Ideological Differences Different philosophies/ideologies: –Democratic capitalism –Marxist communism
U.S. vs. Soviets Private control Voting by the people Competing political parties State controlled all economic activity Totalitarian gov’t No opposing parties
Long History of Distrust The U.S. had intervened in the Russian Civil War against the Bolsheviks No Soviet representative participated in the Treaty of Versailles The U.S. did not establish diplomatic relations until 1933 The Soviets were not invited to join the League of Nations until 1934
Distrust Con’t The Western Allies had appeased the growing power of Hitler partly in the hope that he would destroy the Soviet state for them The U.S. and Britain believed that Stalin was a bigger threat than Hitler. Delays in opening a second front after Nazi invasion of USSR angered the Soviets.
Yalta Conference – Feb. 1945 Churchill, Roosevelt (gravely ill), and Stalin Germany Agreed to spilt Germany into four different pieces/zones The American, British and French zones became one West Germany and the Soviet zone became East Germany Poland Stalin knew that Poland was a good place to invade Russia He did not want Poland’s old government to resume power Stalin said they had to be sympathetic to Soviet security needs
United Nations April 25, 1945 representatives of 50 nations met in San Francisco to establish UN. Charter signed on June 26, 1945.
Potsdam – July 1945 Big Three: U.S., Great Britain, and the Soviet Union met at Potsdam near Berlin in July ’45. At Potsdam, Stalin agreed to allow vote by secret ballot with multiparty system in Poland and other parts of Eastern Europe. Stalin did not keep his promise.
Why was the fight to contain communism so important?
Soviet Post-War Estimated 20 million deaths, half of whom were civilians. Communist governments established in Albania, Bulgaria, Czechoslovakia, Hungary, Romania, and Poland. Became known as satellite nations.
New World Order ( outlined by Roosevelt in Four Freedoms Speech ) Create a world of nations with self- determination. Grow economically. Ensure stability in Europe. Reunite Germany, to be more productive.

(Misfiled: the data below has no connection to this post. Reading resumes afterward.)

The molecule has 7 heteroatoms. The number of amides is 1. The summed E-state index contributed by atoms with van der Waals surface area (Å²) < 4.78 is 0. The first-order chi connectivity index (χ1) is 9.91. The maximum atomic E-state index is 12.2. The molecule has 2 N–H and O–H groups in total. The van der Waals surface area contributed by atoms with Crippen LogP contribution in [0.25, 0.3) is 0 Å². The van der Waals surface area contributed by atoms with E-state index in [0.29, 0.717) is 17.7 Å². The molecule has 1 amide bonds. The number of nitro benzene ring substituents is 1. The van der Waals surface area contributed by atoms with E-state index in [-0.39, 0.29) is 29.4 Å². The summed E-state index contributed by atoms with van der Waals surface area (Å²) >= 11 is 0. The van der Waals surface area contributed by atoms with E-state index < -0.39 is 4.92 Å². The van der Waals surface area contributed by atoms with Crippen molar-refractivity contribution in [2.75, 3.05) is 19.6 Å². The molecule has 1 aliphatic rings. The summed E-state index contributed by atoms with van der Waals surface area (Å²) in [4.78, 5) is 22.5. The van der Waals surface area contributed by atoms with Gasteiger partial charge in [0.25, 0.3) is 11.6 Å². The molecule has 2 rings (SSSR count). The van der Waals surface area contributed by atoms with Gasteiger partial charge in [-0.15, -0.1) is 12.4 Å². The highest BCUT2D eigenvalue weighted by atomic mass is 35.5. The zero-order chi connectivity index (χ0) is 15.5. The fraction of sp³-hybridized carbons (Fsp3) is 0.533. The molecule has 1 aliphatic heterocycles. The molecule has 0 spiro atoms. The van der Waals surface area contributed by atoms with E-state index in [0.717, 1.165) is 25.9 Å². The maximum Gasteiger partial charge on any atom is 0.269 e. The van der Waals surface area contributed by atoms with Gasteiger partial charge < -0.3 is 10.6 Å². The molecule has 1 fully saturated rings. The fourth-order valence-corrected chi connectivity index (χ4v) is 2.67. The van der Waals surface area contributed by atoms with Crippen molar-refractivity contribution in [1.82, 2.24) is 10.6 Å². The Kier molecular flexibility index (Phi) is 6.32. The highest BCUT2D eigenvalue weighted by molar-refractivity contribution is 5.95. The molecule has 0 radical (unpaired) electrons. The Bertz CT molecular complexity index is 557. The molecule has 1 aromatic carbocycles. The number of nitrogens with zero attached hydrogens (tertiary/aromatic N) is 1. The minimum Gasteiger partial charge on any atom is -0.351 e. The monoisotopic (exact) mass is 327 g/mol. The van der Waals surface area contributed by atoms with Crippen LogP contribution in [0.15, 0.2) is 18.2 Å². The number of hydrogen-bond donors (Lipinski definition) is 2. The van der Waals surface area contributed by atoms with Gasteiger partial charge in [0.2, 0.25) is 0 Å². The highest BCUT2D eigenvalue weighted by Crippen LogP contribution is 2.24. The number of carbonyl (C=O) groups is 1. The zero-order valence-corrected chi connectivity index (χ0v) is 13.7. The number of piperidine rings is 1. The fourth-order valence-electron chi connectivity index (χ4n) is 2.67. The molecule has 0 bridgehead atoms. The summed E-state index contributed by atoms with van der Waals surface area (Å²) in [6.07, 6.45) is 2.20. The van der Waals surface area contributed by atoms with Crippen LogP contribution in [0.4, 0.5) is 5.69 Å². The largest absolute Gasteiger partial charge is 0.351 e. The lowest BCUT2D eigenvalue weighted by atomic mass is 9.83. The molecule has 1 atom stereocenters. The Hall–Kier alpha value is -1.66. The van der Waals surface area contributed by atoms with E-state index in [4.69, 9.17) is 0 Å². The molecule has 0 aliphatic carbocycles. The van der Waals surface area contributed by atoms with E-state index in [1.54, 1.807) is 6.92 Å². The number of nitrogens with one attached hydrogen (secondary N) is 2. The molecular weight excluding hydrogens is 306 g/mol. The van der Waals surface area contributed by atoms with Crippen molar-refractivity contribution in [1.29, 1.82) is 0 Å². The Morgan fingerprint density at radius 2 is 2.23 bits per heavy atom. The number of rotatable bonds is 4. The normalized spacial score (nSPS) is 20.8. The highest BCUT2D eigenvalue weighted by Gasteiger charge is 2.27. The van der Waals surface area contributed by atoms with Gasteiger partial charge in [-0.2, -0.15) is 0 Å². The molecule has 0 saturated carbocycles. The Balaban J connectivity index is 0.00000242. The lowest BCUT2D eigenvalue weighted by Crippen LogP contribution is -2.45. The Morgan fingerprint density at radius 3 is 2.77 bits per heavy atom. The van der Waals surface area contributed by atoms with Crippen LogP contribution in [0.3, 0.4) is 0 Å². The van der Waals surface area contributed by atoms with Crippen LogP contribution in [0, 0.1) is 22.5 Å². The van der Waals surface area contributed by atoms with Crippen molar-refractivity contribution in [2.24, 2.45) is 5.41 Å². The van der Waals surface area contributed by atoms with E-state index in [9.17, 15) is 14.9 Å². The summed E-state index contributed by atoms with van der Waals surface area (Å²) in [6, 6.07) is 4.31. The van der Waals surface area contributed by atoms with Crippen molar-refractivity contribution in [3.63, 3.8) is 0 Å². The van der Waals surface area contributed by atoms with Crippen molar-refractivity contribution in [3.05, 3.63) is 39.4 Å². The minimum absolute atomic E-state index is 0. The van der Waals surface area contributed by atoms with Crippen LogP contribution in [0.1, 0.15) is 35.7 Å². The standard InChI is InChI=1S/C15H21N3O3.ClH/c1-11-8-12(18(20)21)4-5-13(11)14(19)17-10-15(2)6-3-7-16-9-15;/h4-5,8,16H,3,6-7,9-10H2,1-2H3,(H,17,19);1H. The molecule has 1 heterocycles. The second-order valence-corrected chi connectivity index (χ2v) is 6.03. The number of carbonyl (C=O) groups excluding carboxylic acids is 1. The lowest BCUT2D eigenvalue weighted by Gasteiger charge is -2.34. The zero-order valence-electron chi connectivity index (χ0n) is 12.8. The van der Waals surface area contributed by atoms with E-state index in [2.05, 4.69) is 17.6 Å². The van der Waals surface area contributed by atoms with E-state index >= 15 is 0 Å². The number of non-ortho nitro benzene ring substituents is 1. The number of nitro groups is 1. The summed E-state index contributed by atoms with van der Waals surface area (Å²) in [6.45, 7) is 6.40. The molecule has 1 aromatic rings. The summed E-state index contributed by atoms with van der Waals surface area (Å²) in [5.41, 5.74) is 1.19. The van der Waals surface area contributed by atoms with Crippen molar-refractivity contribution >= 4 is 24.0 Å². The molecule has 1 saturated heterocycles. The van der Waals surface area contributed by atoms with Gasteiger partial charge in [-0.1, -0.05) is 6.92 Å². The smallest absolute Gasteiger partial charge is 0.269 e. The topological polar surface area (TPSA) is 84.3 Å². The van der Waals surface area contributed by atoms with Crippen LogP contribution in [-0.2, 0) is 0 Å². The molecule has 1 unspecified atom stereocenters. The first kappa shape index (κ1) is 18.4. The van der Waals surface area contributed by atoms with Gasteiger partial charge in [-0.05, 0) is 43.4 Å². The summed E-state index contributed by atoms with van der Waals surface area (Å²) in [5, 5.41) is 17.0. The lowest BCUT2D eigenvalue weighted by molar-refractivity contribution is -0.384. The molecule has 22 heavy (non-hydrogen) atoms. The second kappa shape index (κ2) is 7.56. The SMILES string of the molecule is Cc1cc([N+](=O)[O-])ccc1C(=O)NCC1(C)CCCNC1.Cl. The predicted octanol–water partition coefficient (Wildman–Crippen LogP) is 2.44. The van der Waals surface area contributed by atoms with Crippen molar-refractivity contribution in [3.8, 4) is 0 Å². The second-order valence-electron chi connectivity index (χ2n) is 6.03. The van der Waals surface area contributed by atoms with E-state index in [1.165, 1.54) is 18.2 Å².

Containment – The Long Telegram Feb. ’46, George F. Kennan, American diplomat in Moscow proposed containment policy. Prevent any extension of communist rule. Dominate U.S. Foreign Policy until 1989 and fall of U.S.S.R.
Truman Doctrine – March 1947 “it must be the policy of the United States to support free people who are resisting attempted subjugation by armed minorities or by outside pressures.” Policy of Containment Official beginning of Cold War
Greece and Turkey Between 1947 and 1950, U.S. sent $400 million in economic and military aid to prevent communist takeover.
What was the Cold War all about? To the U.S. and the Western Europe… To the U.S.S.R…
Cold War Conflict between the U.S. and Soviet Union in which neither nation directly confronted the other on the battlefield. Dominated global affairs from ’45 until breakup of Soviet Union in ’91. Black & White World
Marshall Plan In June ’47, Secretary of State George Marshall proposed U.S. provide aid to all European nations that needed it. Why would the U.S. partake in this measure? 16 countries would receive $13 billion in aid over next four years.
“Iron Curtain” Taken from a 1946 speech given by Winston Churchill in the U.S., metaphor representing the stark division of Europe between the East and West.
Division of Germany After WWII, Germany divided into four zones occupied by U.S., Great Britain, and France in the West and Soviet Union in the East. ’48, U.S., Britain and France combined their three zones into one nation – West Germany. Soviet, communist zone – East Germany
Events In June ’48, Stalin closed all highway and rail routes into West Berlin, no food or fuel could reach that part of the city. 2.1 million residents had no food. Britain, France & U.S. begin 24/7 airlift to resupply city.
Blockade Lifted For 327 days, planes took off and landed every few minutes. 277,000 flights, 2.3 million tons of supplies. May 1949, Soviet Union lifted blockade.
Western Germany Formed May ’49, western part of Germany officially became a new nation: Federal Republic of Germany (West Germany, including West Berlin) Soviet Union created German Democratic Republic (East Germany, including East Berlin).
NATO formed Ten Western European nations, including Belgium, Denmark, France, Great Britain, Iceland, Italy, Luxembourg, the Netherlands, Norway, and Portugal joined U.S. and Canada on April 4, 1949. Defensive military alliance called North Atlantic Treaty Organization.